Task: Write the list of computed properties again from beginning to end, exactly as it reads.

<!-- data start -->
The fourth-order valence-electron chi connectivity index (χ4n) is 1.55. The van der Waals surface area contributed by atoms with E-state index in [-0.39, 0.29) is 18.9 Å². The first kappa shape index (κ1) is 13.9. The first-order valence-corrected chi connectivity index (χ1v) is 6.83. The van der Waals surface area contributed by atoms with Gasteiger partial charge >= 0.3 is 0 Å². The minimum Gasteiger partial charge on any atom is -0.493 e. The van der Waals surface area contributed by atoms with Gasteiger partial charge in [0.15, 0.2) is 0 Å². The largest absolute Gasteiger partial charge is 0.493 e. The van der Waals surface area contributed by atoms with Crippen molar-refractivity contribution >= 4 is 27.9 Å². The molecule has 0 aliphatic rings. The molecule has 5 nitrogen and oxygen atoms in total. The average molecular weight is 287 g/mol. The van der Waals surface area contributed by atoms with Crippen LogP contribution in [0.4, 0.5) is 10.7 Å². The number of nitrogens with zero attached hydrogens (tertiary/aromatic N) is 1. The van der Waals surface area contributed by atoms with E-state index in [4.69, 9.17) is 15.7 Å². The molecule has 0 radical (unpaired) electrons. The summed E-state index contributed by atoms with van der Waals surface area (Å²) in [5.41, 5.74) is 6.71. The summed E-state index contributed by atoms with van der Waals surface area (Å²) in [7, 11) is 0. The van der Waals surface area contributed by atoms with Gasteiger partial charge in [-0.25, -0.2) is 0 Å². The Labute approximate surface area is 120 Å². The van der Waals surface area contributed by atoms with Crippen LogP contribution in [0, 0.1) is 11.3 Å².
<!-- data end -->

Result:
The fourth-order valence-electron chi connectivity index (χ4n) is 1.55. The van der Waals surface area contributed by atoms with E-state index in [-0.39, 0.29) is 18.9 Å². The first kappa shape index (κ1) is 13.9. The first-order valence-corrected chi connectivity index (χ1v) is 6.83. The van der Waals surface area contributed by atoms with Gasteiger partial charge >= 0.3 is 0 Å². The minimum Gasteiger partial charge on any atom is -0.493 e. The van der Waals surface area contributed by atoms with Gasteiger partial charge in [0.15, 0.2) is 0 Å². The largest absolute Gasteiger partial charge is 0.493 e. The van der Waals surface area contributed by atoms with Crippen molar-refractivity contribution >= 4 is 27.9 Å². The molecule has 0 aliphatic rings. The molecule has 5 nitrogen and oxygen atoms in total. The average molecular weight is 287 g/mol. The van der Waals surface area contributed by atoms with Crippen LogP contribution in [0.4, 0.5) is 10.7 Å². The number of nitrogens with zero attached hydrogens (tertiary/aromatic N) is 1. The van der Waals surface area contributed by atoms with E-state index in [4.69, 9.17) is 15.7 Å². The molecule has 0 radical (unpaired) electrons. The summed E-state index contributed by atoms with van der Waals surface area (Å²) in [5.41, 5.74) is 6.71. The summed E-state index contributed by atoms with van der Waals surface area (Å²) in [7, 11) is 0. The van der Waals surface area contributed by atoms with Gasteiger partial charge in [-0.25, -0.2) is 0 Å². The Labute approximate surface area is 120 Å². The van der Waals surface area contributed by atoms with Crippen LogP contribution in [0, 0.1) is 11.3 Å².